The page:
The fight to save Ihumātao has been raging for years. Now, with the arrival of the Fletcher diggers imminent, the kaitiaki are staying true to their peaceful, positive protest approach.
On a sunny day out in south Auckland, the handful of people at Ihumātao are stuck into work early, painting chairs, stacking firewood and cleaning up the toolshed.
Qiane Matata-Sipu is one of these people, greeting me into a cowshed-turned-meeting house named Kaitiaki Village, to introduce me to the history of Ihumātao.
Posters with historical information about the land line one exterior wall of the shed and inside are a medley of mismatched couches and chairs.
A makeshift cinema screen hangs against one wall, made from an old sheet and some duct tape, and Matata-Sipu laughs as she points out the drooping fabric.
She’s one of six cousins who, five years ago, formed Save Our Unique Landscape (SOUL) to fight against a 400-house development on the whenua.
It was a humble beginning for SOUL, which Matata-Sipu traces back to a discussion in her dining room.
“I often talk about my kitchen table, because that’s where it started. SOUL started at my kitchen table, and the six of us have been a part of this kaupapa throughout.”
And since then it has stayed relatively humble, though support for the movement has multiplied, with solidarity groups popping up in Wellington and Nelson, and the movement being backed by Russian activist punk band Pussy Riot during their New Zealand visit in 2018.
It’s been almost a month since Fletcher Buildings Limited got their warrant to shut down the Ihumatao Quarry Road that leads to the historic Otuataua Stonefields and Kaitiaki village. The residents and supporters at the village had a presence at the top of the road on the first day, May 6, but there is yet to be any sign of police, Fletcher – who insist that their property is being illegally occupied – or their diggers.
A piwakawaka that follows Matata-Sipu inside the converted cowshed would be considered a bad omen in some iwi, but she explains in her hapū it’s a good sign.
“It’s the bird that connects us to the other side, and so for some that’s a bad thing, but around here that’s a good omen. That they’re coming to visit means they support and agree with your kaupapa.”
It seems no wonder that her tūpuna would tautoko the fight to save the land they once lived on and off, the fertile volcanic soils surrounding three of Auckland’s volcanic peaks provided food for the whole city once, but the land has not been farmed for food in years.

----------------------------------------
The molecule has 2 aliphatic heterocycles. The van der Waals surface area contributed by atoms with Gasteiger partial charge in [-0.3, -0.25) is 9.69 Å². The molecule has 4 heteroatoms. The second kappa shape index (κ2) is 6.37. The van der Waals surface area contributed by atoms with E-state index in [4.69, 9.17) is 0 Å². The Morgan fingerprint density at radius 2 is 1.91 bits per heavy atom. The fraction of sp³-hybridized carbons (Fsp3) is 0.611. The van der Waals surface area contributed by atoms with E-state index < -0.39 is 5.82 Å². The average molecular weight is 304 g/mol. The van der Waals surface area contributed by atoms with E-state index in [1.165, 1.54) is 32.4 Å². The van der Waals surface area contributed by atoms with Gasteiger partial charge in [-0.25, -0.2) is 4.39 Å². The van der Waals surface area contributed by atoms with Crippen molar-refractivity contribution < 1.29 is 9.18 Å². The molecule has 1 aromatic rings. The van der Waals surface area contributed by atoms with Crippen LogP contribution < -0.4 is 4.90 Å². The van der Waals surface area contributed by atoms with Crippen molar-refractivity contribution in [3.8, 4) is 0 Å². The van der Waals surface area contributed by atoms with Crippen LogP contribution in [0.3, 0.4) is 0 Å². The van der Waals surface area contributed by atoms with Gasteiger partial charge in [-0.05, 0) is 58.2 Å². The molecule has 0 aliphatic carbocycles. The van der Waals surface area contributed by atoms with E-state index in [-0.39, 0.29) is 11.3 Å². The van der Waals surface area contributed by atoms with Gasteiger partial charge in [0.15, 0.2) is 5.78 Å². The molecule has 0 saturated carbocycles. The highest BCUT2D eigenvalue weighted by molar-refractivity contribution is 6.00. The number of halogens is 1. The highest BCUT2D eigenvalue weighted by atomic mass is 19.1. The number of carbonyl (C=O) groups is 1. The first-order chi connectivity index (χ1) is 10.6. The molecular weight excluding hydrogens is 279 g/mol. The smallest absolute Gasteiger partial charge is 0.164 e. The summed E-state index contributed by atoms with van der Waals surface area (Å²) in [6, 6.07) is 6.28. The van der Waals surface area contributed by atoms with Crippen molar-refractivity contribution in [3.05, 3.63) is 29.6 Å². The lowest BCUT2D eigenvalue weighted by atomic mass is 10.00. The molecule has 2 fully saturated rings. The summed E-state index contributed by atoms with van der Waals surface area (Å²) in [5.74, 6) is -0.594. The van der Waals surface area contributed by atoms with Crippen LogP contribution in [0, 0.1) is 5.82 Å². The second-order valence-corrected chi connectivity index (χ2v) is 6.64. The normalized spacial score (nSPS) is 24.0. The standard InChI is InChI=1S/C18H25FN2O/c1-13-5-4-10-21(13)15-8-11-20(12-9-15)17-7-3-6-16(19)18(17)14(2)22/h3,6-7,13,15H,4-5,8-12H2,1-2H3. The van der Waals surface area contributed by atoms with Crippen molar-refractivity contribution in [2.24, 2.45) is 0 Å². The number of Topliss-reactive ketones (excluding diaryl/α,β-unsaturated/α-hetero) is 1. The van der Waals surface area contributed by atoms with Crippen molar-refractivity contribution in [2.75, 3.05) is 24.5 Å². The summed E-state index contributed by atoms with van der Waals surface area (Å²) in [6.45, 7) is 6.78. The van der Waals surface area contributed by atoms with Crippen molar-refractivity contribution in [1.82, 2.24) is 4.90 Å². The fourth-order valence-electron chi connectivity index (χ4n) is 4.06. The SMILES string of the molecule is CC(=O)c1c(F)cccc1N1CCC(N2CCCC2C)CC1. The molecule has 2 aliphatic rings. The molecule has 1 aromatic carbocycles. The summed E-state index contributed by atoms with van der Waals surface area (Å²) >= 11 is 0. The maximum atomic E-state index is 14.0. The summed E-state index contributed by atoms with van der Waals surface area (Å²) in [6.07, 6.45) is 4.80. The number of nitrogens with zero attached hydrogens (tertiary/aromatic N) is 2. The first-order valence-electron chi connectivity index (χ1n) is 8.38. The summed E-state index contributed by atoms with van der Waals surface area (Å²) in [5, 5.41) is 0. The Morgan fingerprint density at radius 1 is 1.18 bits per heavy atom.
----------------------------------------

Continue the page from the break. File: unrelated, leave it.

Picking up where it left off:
“Ihumātao was a thriving place and it was the pātaka papa-kai of Tāmaki Makaurau. Because we’re in such fertile soils, the food we would grow was so plentiful, and would feed the masses … we could still be growing food for people here, the communities of south Auckland need food.”
While their immediate fight is with property developers Fletchers, SOUL’s pleas for help are directed towards the government. In 1863 Ihumātao was confiscated by the crown as a punishment for supporting the Kīngitanga movement, and Matata-Sipu says since then, the government and council have not done enough to make reparations.
“What we’ve been saying all along is the government and the council need to intervene and right their wrong, because it falls on them. Yes, Fletchers are still wrong, but the council were wrong first, so that’s something they need to realise and they need to accept and they need to take leadership on.”
In 2017 Fletcher’s said they would be open to offers to buy the land back, setting their price at $40m. For local iwi and the kaitiaki of the land, this price was entirely unrealistic, but Matata-Sipu says it should be up to the government to right their wrongs.
“What they’ve said is they don’t have $40m to spend on this, and I think that’s a bit of a cop-out… There are always ways that you can create partnerships, have different groups come together and resolve the issue.
“We need to protect the whenua for future generations, and finally after hundreds of years, allow the people of Ihumātao to be active kaitiaki on their whenua.”
The kaitiaki of Ihumātao are sceptical of a government that promised them so much leading up to the 2017 general election. Matata-Sipu says she hasn’t seen much action from some of those who promised it.